The main topic of “The Good Nurse,” which had its world premiere at the Toronto International Film Festival, is healthcare under capitalism, while its subtext is the power of kindness. It’s important to make that explicit since there’s a worrying recent trend for audiences to interpret “based on a true story” to mean that what is shown on screen is exactly as things happened in real life. There is no longer tolerance for changes to serve a cinematic purpose (such as the third child in “The Diving Bell and the Butterfly”) or in order to simplify complicated plots (such as when multiple characters are combined into one in almost any film). Netflix has pushed this “based on a true story” to new limits, by having the subject of the brand-new “A Friend of the Family” appear at the start to assure us it exists with her blessing. There is some argument for this – if someone made a movie about my life while I was still alive to see it, you had better believe I’d expect all my irritating opinions to be respected by the filmmakers. But there is also a strong case for a better understanding about the blurred lines inherent in any retelling – life is messy and complicated, and sometimes sanding the edges makes for a better story. On a less philosophical level, a better understanding of how fiction handles the truth would also cut down on spoilers, and more easily enable us to examine a piece of art on its own terms. Nothing is ever only about itself; there’s always subtext. “The Good Nurse” is also a Netflix film, and also based on a true story, but writer Krysty Wilson-Cairns (a Brit, ie someone from a nation with socialized healthcare) and director Tobias Lindholm (a Dane, also from a nation with socialized healthcare) are uninterested in sensationalizing suffering. For once we have a movie which minimizes its depiction of pain.

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A Laughing Stock

Diamond Hands: The Legend of WallStreetBets

Diamond Hands: The Legend of WallStreetBets (2022)

The documentary “Diamond Hands: The Legend of WallStreetBets” recounts how, for one brief moment, unsophisticated investors posting on Reddit beat Wall Street at its own game only to find out that game is indeed rigged in Wall Street’s favor. The entire saga prompted House Financial Services Committee hearings in Washington.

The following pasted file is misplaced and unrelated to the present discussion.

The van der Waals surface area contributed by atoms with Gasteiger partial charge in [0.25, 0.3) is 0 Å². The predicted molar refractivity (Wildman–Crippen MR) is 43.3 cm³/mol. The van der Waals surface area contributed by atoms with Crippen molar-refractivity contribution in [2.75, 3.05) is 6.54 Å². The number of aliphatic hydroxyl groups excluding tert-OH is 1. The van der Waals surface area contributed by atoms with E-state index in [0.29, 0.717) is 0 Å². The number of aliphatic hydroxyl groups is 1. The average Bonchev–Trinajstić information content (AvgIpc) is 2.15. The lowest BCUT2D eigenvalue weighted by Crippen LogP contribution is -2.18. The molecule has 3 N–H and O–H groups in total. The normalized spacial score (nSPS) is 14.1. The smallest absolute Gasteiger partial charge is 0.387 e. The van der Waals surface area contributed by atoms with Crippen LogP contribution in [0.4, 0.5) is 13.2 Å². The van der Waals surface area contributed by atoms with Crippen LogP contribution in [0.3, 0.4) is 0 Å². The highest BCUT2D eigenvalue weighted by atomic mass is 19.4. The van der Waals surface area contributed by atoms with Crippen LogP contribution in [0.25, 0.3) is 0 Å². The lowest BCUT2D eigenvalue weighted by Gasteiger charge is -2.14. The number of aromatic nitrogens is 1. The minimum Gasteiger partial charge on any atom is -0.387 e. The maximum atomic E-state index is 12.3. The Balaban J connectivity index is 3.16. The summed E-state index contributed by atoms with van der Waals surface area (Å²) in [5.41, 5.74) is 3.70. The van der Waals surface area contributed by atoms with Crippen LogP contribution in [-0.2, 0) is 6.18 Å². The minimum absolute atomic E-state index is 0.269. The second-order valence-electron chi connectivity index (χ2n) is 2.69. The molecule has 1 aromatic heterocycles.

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Millennium Mambo

Charlotte Croft

Pirates (2021)

In 1999, when it was first heard as part of a hidden infomercial track on early pressings of Britney Spears’s “. . . Baby One More Time,” would anyone have guessed that The Backstreet Boys’ “I Want It That Way” would become a deathless classic? The answer is no. And yet, when young Terrell (Jordan Peters) is attempting to apologize to the fearsome Kelly (Rebekah Murrell) for their breakup, which may or may not have happened because he faked being in a coma to go on holiday with his mates, he recites the lyrics to her like a poem. If only the other people in the record shop where she works didn’t recognize the song. As a gimmick it’s pure silliness: Would any teenage MC from North London, one-third of the Ice Cold Crew, a rap group good enough to get play on the city’s cutthroat pirate radio stations, really be listening to the Backstreet Boys? Also no. But in Reggie Yates’s adorable “Pirates,” shown as part of this year’s SXSW Film Festival, the song both grounds the movie in its time, and sets the cheerful, childish tone.